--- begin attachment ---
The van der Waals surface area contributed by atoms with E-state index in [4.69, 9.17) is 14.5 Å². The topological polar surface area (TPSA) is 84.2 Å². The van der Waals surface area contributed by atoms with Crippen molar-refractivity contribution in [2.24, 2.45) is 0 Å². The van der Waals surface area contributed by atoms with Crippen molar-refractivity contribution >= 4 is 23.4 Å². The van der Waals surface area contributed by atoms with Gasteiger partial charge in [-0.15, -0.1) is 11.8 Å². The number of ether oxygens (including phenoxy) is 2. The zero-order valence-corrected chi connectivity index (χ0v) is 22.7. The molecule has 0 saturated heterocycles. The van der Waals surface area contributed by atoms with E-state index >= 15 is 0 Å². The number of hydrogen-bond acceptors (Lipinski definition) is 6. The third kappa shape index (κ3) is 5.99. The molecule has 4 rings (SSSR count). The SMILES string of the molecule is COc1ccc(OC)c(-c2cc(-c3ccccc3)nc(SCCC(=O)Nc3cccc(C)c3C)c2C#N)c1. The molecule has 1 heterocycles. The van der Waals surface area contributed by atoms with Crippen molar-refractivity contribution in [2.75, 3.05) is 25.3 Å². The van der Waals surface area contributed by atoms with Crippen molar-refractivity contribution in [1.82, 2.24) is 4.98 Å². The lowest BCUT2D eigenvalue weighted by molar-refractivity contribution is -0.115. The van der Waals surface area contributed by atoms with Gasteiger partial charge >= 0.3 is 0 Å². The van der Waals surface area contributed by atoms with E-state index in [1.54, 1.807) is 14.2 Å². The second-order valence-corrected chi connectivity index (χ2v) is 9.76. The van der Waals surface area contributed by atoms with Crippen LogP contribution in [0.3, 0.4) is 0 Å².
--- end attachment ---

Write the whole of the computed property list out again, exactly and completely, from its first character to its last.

The van der Waals surface area contributed by atoms with E-state index in [4.69, 9.17) is 14.5 Å². The topological polar surface area (TPSA) is 84.2 Å². The van der Waals surface area contributed by atoms with Crippen molar-refractivity contribution in [2.24, 2.45) is 0 Å². The van der Waals surface area contributed by atoms with Crippen molar-refractivity contribution >= 4 is 23.4 Å². The van der Waals surface area contributed by atoms with Gasteiger partial charge in [-0.15, -0.1) is 11.8 Å². The number of ether oxygens (including phenoxy) is 2. The zero-order valence-corrected chi connectivity index (χ0v) is 22.7. The molecule has 0 saturated heterocycles. The van der Waals surface area contributed by atoms with E-state index >= 15 is 0 Å². The number of hydrogen-bond acceptors (Lipinski definition) is 6. The third kappa shape index (κ3) is 5.99. The molecule has 4 rings (SSSR count). The SMILES string of the molecule is COc1ccc(OC)c(-c2cc(-c3ccccc3)nc(SCCC(=O)Nc3cccc(C)c3C)c2C#N)c1. The molecule has 1 heterocycles. The van der Waals surface area contributed by atoms with Crippen molar-refractivity contribution in [2.75, 3.05) is 25.3 Å². The van der Waals surface area contributed by atoms with Crippen molar-refractivity contribution in [1.82, 2.24) is 4.98 Å². The lowest BCUT2D eigenvalue weighted by molar-refractivity contribution is -0.115. The van der Waals surface area contributed by atoms with Gasteiger partial charge >= 0.3 is 0 Å². The van der Waals surface area contributed by atoms with E-state index in [1.54, 1.807) is 14.2 Å². The second-order valence-corrected chi connectivity index (χ2v) is 9.76. The van der Waals surface area contributed by atoms with Crippen LogP contribution in [0.3, 0.4) is 0 Å².